In other words, the additional amounts the government will have to come up with in those years, as a result of the large revenue losses caused by the tax cuts, will substantially exceed the amounts the government will face a need to come up with under current law to cover the gap between Social Security benefit costs and Social Security tax revenue.

Table 2
Social Security “Shortfall” in Selected Years
(billions of inflation-adjusted 2004 dollars)


Under Current Law

Under Bush Proposal

Cost of 2001 & 2003 Tax Cuts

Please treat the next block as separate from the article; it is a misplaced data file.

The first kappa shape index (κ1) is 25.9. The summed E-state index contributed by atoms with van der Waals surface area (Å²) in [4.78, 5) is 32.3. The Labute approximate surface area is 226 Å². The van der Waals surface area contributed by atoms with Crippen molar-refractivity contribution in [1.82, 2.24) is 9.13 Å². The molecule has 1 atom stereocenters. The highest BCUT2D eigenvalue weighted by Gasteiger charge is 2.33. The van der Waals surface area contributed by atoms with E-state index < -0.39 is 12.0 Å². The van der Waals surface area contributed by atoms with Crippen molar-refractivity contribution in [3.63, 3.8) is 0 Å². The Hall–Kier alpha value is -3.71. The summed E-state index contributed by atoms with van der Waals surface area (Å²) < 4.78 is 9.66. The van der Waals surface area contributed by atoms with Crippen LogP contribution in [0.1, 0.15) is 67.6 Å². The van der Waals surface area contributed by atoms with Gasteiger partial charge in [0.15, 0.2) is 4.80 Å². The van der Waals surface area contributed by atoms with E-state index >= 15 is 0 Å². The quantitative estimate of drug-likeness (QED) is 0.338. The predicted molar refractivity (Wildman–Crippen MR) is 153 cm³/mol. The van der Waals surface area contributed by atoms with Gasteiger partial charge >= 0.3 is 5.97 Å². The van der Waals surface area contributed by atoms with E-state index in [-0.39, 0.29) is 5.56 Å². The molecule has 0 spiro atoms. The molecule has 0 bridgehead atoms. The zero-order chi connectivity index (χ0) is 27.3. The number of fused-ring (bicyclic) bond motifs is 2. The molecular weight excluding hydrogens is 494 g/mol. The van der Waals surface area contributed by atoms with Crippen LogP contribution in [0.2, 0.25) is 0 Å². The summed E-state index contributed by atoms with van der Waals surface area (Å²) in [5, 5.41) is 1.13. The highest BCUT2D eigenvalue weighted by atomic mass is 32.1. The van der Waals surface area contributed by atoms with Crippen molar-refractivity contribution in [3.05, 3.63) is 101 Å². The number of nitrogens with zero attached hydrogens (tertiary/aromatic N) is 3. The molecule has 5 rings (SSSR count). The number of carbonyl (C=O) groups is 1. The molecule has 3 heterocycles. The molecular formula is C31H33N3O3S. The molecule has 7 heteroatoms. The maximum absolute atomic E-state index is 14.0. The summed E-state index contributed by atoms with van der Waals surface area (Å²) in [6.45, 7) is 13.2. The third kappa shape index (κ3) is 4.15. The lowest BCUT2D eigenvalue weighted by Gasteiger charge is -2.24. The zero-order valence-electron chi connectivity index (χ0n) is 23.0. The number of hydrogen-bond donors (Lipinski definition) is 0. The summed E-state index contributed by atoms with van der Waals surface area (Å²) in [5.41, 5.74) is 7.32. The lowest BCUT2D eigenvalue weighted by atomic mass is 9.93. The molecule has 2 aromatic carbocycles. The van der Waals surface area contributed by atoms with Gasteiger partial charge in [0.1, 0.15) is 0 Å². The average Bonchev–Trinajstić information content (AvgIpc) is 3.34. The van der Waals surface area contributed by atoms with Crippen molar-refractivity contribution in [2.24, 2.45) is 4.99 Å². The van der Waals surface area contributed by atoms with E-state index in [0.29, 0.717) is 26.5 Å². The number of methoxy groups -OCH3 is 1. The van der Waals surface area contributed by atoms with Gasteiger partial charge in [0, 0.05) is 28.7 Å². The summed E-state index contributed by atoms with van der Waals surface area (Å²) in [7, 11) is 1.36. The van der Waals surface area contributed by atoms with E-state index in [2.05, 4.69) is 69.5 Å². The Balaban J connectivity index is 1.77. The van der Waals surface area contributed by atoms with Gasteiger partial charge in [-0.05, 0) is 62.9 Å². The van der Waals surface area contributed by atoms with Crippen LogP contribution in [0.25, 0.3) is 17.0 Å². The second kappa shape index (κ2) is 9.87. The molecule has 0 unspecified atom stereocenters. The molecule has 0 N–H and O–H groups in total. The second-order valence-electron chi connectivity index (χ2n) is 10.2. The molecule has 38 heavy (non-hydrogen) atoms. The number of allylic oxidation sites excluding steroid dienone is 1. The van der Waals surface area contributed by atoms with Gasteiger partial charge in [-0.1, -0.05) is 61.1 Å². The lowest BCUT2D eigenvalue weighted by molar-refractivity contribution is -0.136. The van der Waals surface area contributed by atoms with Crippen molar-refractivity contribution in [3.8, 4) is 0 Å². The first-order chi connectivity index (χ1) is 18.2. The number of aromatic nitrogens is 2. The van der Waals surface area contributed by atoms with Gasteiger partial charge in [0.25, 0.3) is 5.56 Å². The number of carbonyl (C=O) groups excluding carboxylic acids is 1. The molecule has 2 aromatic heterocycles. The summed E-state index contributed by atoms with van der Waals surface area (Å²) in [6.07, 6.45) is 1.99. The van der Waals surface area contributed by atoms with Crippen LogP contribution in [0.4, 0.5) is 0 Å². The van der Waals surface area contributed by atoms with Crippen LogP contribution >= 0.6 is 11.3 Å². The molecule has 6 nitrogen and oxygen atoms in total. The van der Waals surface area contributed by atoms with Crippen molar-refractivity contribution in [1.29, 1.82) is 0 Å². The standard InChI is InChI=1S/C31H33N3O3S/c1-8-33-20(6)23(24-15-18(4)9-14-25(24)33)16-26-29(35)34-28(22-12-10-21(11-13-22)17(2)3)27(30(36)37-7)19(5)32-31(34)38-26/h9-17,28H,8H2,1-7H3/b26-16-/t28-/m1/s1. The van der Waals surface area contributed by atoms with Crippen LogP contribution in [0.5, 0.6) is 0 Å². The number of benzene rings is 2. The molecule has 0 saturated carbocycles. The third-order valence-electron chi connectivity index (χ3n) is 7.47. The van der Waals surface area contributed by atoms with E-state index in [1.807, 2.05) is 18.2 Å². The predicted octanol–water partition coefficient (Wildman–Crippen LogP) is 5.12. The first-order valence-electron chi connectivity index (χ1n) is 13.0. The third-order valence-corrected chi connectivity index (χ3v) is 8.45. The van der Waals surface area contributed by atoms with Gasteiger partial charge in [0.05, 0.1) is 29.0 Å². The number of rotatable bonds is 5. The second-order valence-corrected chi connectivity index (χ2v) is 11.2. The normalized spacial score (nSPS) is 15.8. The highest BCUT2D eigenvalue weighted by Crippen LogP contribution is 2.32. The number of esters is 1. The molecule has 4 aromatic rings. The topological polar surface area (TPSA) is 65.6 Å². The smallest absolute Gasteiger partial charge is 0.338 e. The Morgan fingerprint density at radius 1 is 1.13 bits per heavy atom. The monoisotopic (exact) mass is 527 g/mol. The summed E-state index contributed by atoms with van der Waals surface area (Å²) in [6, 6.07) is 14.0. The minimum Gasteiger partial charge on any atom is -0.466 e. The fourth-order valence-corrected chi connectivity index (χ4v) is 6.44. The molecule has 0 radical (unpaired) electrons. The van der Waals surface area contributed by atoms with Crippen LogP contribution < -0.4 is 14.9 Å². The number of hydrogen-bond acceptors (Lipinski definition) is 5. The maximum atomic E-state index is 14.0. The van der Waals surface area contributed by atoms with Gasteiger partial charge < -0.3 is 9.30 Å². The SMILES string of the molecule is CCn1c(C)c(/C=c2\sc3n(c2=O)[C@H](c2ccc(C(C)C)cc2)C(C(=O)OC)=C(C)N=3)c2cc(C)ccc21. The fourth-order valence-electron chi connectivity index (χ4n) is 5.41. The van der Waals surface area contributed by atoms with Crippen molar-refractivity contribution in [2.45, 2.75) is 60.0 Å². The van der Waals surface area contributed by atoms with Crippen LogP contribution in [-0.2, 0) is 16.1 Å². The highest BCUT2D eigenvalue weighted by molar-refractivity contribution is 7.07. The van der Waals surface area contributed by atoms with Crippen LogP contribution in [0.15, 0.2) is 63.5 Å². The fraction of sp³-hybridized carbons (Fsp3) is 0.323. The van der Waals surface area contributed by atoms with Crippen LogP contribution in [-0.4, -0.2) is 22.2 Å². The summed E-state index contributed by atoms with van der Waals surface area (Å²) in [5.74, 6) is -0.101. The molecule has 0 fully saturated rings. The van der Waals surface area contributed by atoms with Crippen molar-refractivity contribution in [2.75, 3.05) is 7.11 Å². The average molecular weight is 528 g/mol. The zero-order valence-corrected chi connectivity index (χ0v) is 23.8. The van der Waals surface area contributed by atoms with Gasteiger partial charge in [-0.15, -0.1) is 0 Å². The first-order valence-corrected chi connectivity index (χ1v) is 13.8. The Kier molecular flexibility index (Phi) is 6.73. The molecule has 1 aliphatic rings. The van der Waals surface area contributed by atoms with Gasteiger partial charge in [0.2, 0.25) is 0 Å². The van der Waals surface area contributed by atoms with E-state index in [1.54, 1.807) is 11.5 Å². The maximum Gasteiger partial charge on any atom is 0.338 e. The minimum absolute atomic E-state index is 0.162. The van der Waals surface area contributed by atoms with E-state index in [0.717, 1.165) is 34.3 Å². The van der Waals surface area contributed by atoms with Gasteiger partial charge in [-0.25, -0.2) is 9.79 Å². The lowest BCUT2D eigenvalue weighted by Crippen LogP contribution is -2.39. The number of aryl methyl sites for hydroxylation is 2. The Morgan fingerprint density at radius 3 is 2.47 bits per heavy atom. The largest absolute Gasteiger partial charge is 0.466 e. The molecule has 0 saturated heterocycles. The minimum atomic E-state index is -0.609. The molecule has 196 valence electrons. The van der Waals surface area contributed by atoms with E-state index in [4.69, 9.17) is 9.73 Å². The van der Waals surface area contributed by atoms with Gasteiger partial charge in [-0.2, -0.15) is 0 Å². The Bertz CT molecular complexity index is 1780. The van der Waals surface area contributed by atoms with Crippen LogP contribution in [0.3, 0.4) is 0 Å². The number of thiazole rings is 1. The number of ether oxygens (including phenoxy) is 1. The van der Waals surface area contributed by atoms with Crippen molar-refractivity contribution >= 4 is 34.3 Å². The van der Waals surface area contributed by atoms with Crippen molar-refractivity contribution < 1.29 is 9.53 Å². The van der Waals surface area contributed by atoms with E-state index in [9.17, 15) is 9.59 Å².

Source: Preliminary estimates based on the details of the individual accounts provided in the Social Security actuaries’ memorandum of February 3, 2005.  Shortfalls are the difference between tax revenues and benefits.  The estimate of the shortfall under the Bush proposal does not include the effects of price indexing or other benefit cut proposals the President has not specifically endorsed.  These are conservative estimates that do not assume the maximum allowable account contribution continues to increase faster than wages after 2015.  If the maximum contribution is allowed to continue increasing until all workers could direct four percent of taxable wages to individual account, the shortfalls would be larger than shown here.

End Notes: